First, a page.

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SportsColumnistsDavid Lennon

Yankees traded for a pitcher in 2017, but it was Sonny Gray — and look how that’s turned out

Yankees starting pitcher Sonny Gray walks to the

Yankees starting pitcher Sonny Gray walks to the dugout after the top of the second inning against the Red Sox at Yankee Stadium on Saturday. Credit: Kathleen Malone-Van Dyke

With Luis Severino on the mound for the series finale against the Red Sox — and the Yankees giving him a four-run lead before he had to throw a second-inning pitch — it was one of the few times lately that general manager Brian Cashman could lean back, relax and not stress over the starting rotation.

Cashman already has been on the phone plenty searching for upgrades, and he said before Sunday’s game that there are trades to be made immediately if he feels inclined to pull the trigger.

“I’ve had GMs tell me if you give me what I want, I’ll do the deal right now,” Cashman said. “But what they want, I don’t want to give them.”

It’s not difficult to figure out who those players are. Cashman has declared Gleyber Torres an untouchable, sounds extremely reluctant to move Miguel Andujar and would include Clint Frazier only in a trade for a top pitcher controllable beyond this season — not a rental.

The Yankees aren’t desperate to make a deal. Not yet. But if Cashman requires any further reason to tread carefully, all he has to do is look at Sonny Gray, the blockbuster trade that has turned into a cautionary tale.

For Gray, Cashman sent three of the Yankees’ top 12 prospects to the A’s: outfielder Dustin Fowler (No. 4), infielder Jorge Mateo (No. 8) and righthander James Kaprielian (No. 12). That’s a pretty good haul, even if Fowler was coming off midseason knee surgery and Kaprielian was in the midst of his rehab from Tommy John surgery.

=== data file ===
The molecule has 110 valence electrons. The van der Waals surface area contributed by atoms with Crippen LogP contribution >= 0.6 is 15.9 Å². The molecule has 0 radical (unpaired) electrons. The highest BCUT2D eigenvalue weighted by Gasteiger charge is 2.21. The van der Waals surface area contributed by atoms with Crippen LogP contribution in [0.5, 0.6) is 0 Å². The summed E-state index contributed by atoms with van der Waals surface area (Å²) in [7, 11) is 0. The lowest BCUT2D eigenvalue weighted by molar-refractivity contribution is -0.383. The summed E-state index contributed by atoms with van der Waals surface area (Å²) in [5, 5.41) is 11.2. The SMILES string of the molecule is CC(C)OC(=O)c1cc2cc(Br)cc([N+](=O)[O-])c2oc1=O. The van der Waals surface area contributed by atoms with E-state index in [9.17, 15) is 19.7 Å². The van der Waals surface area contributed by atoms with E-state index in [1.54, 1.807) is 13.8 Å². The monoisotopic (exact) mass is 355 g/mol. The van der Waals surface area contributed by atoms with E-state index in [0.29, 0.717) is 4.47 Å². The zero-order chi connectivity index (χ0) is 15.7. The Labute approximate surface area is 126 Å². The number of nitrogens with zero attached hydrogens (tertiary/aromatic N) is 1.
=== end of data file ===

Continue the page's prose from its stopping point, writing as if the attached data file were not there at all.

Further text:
And what have the Yankees received in return? Gray is 9-13 with a 4.68 ERA in 27 starts for the Yankees, including Saturday’s debacle, when he teed up a first-inning grand slam by Rafael Devers and was pulled after getting only seven outs in Boston’s 11-0 rout.

As disturbing as that performance was, Gray’s postgame comments were almost as worrisome.

He called the outing “embarrassing” — no argument there — and further cut himself down in a way that doesn’t happen very often, even for the most self-deprecating players in pinstripes.

“I feel like we’re the best team in baseball four out of five days, and then I come out and do that,” Gray said. He added, “If I was out there [in the stands], I probably would have booed me harder.”

These mea culpas at Gray’s locker have been way too common this season, hardly befitting a pitcher whom Cashman envisioned as a front-line starter. Then again, Gray had a 3.42 ERA in five years with the A’s and didn’t become a mediocre starter until he switched the laid-back Bay Area for the big house in the Bronx.

Coincidence? Not when you factor in a few other telling numbers, such as his 8.25 ERA at Yankee Stadium compared to 3.28 on the road, split between 16 starts. Or his career 1-6 record and 6.98 ERA against the Red Sox, including 0-4 with a 9.35 ERA as a Yankee.

It doesn’t take a forensic scientist to draw a connection here. Cashman and Aaron Boone insist that Gray is fine physically. He’s made no mention of any mechanical issues, either. So what we’re left with is a crisis of confidence, maybe the hardest problem to fix.

“How he’s pitched is a concern because it’s been enough time,” Cashman said. “All I can tell you is that he’s capable of more and he knows it. We know it. He’s obviously going to continue to work through it the best he possibly can, and my job is to continue to find ways to improve this roster and give our manager as many choices. So we’ll see.”

As for those choices, the Yankees have an off day Thursday — Gray’s next scheduled turn — but Boone and Cashman said there is no immediate plan to skip him. Masahiro Tanaka (hamstring strains in both legs) is expected to return from the disabled list for next week’s series in Baltimore, so that will allow the Yankees to be mindful of Jonathan Loaisiga’s innings limit.

Short of a trade, the Yankees aren’t so much sticking with Gray as being stuck with him. Even though Cashman denies an increased sense of urgency with Gray struggling, he won’t sit idly by tolerating it, either.

“I was pursuing a starter regardless,” Cashman said. “I’ve been pursuing a starter since last winter, since last summer. We’re always in pursuit of starting pitching, so this doesn’t affect it.”

If Gray doesn’t self-correct soon, he could wind up a casualty of the same process that got him to the Yankees a year ago.


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